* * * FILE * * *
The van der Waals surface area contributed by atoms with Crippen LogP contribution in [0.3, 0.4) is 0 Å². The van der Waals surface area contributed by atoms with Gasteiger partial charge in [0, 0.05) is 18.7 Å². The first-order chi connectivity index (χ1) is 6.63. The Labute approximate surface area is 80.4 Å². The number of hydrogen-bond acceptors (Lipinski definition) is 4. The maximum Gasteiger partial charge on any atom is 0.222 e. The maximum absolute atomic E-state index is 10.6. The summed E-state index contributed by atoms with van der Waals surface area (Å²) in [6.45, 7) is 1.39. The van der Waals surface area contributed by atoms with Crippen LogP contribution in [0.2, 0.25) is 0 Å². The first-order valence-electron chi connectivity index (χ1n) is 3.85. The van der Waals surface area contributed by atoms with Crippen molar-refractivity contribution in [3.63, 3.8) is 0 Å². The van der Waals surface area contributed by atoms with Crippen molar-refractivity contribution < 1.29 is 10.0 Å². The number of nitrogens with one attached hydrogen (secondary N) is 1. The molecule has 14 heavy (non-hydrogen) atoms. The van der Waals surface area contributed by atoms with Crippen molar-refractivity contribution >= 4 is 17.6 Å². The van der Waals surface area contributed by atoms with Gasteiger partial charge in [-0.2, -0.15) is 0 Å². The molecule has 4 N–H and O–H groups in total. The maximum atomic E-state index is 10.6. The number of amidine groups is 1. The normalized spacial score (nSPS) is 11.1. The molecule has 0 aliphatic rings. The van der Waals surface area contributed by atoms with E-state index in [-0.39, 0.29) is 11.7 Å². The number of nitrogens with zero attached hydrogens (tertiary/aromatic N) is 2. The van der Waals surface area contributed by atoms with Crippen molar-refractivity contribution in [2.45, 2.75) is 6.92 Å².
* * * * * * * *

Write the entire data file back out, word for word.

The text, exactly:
The van der Waals surface area contributed by atoms with Crippen LogP contribution in [0.3, 0.4) is 0 Å². The van der Waals surface area contributed by atoms with Gasteiger partial charge in [0, 0.05) is 18.7 Å². The first-order chi connectivity index (χ1) is 6.63. The Labute approximate surface area is 80.4 Å². The number of hydrogen-bond acceptors (Lipinski definition) is 4. The maximum Gasteiger partial charge on any atom is 0.222 e. The maximum absolute atomic E-state index is 10.6. The summed E-state index contributed by atoms with van der Waals surface area (Å²) in [6.45, 7) is 1.39. The van der Waals surface area contributed by atoms with Crippen LogP contribution in [0.2, 0.25) is 0 Å². The first-order valence-electron chi connectivity index (χ1n) is 3.85. The van der Waals surface area contributed by atoms with Crippen molar-refractivity contribution in [3.63, 3.8) is 0 Å². The van der Waals surface area contributed by atoms with Crippen molar-refractivity contribution < 1.29 is 10.0 Å². The number of nitrogens with one attached hydrogen (secondary N) is 1. The molecule has 14 heavy (non-hydrogen) atoms. The van der Waals surface area contributed by atoms with Crippen molar-refractivity contribution >= 4 is 17.6 Å². The van der Waals surface area contributed by atoms with Gasteiger partial charge in [-0.2, -0.15) is 0 Å². The molecule has 4 N–H and O–H groups in total. The maximum atomic E-state index is 10.6. The number of amidine groups is 1. The normalized spacial score (nSPS) is 11.1. The molecule has 0 aliphatic rings. The van der Waals surface area contributed by atoms with E-state index in [-0.39, 0.29) is 11.7 Å². The number of nitrogens with zero attached hydrogens (tertiary/aromatic N) is 2. The van der Waals surface area contributed by atoms with Crippen molar-refractivity contribution in [2.45, 2.75) is 6.92 Å².